skip to Main Content

Global Environmental Governance Reconsidered

Biermann, Frank, Philipp Pattberg (editors). 2012. Global Environmental Governance Reconsidered. . Cambridge, MA: MIT Press


The notion of global governance is widely studied in academia and increasingly relevant to politics and policy making. Yet many of its fundamental elements remain unclear in both theory and practice. This book offers a fresh perspective by analyzing global governance in terms of three major trends, as exemplified by developments in global sustainability governance: the emergence of nonstate actors; new mechanisms of transnational cooperation; and increasingly segmented and overlapping layers of authority. The book, which is the synthesis of a ten-year “Global Governance Project” carried out by thirteen leading European research institutions, first examines new nonstate actors, focusing on international bureaucracies, global corporations, and transnational networks of scientists; then investigates novel mechanisms of global governance, particularly transnational environmental regimes, public-private partnerships, and market-based arrangements; and, finally, looks at fragmentation of authority, both vertically among supranational, international, national, and subnational layers, and horizontally among different parallel rule-making systems. The implications, potential, and realities of global environmental governance are defining questions for our generation. This book distills key insights from the past and outlines the most important research challenges for the future.

Table of Content

1  Global Environmental Governance Revisited (Frank Biermann and Philipp Pattberg)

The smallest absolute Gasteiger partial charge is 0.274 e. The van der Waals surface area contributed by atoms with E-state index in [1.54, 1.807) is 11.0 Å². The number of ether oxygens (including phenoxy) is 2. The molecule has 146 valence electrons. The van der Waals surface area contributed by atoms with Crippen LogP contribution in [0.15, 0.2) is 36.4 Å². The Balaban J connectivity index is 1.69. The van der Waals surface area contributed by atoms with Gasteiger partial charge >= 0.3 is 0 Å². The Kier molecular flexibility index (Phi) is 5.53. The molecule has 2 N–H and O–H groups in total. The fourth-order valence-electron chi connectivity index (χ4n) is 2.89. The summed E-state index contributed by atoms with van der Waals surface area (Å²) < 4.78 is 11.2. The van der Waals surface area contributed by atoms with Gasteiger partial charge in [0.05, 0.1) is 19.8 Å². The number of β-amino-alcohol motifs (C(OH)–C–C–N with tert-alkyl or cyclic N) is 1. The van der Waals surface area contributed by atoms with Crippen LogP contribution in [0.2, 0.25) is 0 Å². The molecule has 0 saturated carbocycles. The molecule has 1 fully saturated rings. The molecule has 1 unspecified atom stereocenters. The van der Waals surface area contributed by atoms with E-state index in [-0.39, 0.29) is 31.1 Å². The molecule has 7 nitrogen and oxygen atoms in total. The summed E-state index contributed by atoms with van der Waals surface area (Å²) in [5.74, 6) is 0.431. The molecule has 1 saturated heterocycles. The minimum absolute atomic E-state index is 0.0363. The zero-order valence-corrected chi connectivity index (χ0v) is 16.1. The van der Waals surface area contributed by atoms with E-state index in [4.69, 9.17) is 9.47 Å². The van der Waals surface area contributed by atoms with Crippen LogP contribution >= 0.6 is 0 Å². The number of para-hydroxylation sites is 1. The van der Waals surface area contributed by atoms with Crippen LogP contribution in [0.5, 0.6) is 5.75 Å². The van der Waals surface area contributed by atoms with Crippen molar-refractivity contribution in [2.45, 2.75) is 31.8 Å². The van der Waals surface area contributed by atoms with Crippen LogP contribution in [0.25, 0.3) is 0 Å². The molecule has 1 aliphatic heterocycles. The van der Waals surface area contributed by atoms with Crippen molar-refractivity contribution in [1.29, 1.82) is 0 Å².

Part I: The New Actors

2 International Bureaucracies (Steffen Bauer, Steinar Andresen, and Frank Biermann)

3 Global Corporations (Kyla Tienhaara, Amandine Orsini, and Robert Falkner)

4 Science Networks (Aarti Gupta, Steinar Andresen, Bernd Siebenhüner, and  Frank Biermann)

Part II: The New Mechanisms

5 Transnational Environmental Regimes (Philipp Pattberg)

6 Transnational Public-Private Partnerships (Karin Bäckstrand, Sabine Campe, Sander Chan, Ayşem Mert, and Marco Schäferhoff)

7 Transnational Governance Experiments (Harriet Bulkeley, Matthew J. Hoffmann, Stacy D. VanDeveer, and Victoria Milledge)

Part III: The New Interlinkages and Fragmentations

8 Horizontal Institutional Interlinkages (Fariborz Zelli, Aarti Gupta, and Harro van Asselt)

9 International-domestic Linkages (Per-Olof Busch, Aarti Gupta, and Robert Falkner)

10 Regional Governance Arrangements (Tatiana Kluvánková-Oravská and Veronika Chobotová)

11 The Changing Role of the State (Daniel Compagnon, Sander Chan, and Ayşem Mert)

12 Conclusion ( Frank Biermann and Philipp Pattberg)

You might like these publication categories

Recent publications

Special Issue: Artificial Intelligence & Digitalization, October 2022

New technologies present significant opportunities to manage natural resources better and safeguard the environment. For instance, artificial intelligence (AI) is…

Assessing the effectiveness of orchestrated climate action from five years of summits
Five years of climate action and summitry have taught us valuable lessons. Orchestrators of climate action can positively influence performance by setting minimum requirements for credibility and robustness among the initiatives they engage.
Transforming Biodiversity Governance
Edited by Ingrid J. Visseren-Hamakers, Radboud Universiteit Nijmegen, Marcel T. J. Kok, PBL Netherlands Environmental Assessment Agency